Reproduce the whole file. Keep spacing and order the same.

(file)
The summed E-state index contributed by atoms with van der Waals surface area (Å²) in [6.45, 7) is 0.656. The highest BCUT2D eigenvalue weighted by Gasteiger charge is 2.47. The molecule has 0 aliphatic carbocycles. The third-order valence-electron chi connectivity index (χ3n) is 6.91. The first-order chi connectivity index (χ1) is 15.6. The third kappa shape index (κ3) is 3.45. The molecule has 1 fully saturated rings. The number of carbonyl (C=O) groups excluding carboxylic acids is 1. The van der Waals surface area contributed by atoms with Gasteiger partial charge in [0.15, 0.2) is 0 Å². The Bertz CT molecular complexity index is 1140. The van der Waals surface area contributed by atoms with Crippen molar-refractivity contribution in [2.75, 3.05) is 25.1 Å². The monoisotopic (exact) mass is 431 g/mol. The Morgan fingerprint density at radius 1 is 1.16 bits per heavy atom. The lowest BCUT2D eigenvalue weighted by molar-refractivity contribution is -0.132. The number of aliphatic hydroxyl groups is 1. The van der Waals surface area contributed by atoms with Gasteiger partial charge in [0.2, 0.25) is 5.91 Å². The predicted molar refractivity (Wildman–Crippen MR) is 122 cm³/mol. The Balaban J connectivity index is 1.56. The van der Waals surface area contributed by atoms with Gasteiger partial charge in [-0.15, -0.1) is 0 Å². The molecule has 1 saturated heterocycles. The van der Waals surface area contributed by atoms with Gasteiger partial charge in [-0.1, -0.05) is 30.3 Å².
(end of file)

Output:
The summed E-state index contributed by atoms with van der Waals surface area (Å²) in [6.45, 7) is 0.656. The highest BCUT2D eigenvalue weighted by Gasteiger charge is 2.47. The molecule has 0 aliphatic carbocycles. The third-order valence-electron chi connectivity index (χ3n) is 6.91. The first-order chi connectivity index (χ1) is 15.6. The third kappa shape index (κ3) is 3.45. The molecule has 1 fully saturated rings. The number of carbonyl (C=O) groups excluding carboxylic acids is 1. The van der Waals surface area contributed by atoms with Gasteiger partial charge in [0.15, 0.2) is 0 Å². The Bertz CT molecular complexity index is 1140. The van der Waals surface area contributed by atoms with Crippen molar-refractivity contribution in [2.75, 3.05) is 25.1 Å². The monoisotopic (exact) mass is 431 g/mol. The Morgan fingerprint density at radius 1 is 1.16 bits per heavy atom. The lowest BCUT2D eigenvalue weighted by molar-refractivity contribution is -0.132. The number of aliphatic hydroxyl groups is 1. The van der Waals surface area contributed by atoms with Gasteiger partial charge in [0.2, 0.25) is 5.91 Å². The predicted molar refractivity (Wildman–Crippen MR) is 122 cm³/mol. The Balaban J connectivity index is 1.56. The van der Waals surface area contributed by atoms with Gasteiger partial charge in [-0.15, -0.1) is 0 Å². The molecule has 1 saturated heterocycles. The van der Waals surface area contributed by atoms with Gasteiger partial charge in [-0.1, -0.05) is 30.3 Å².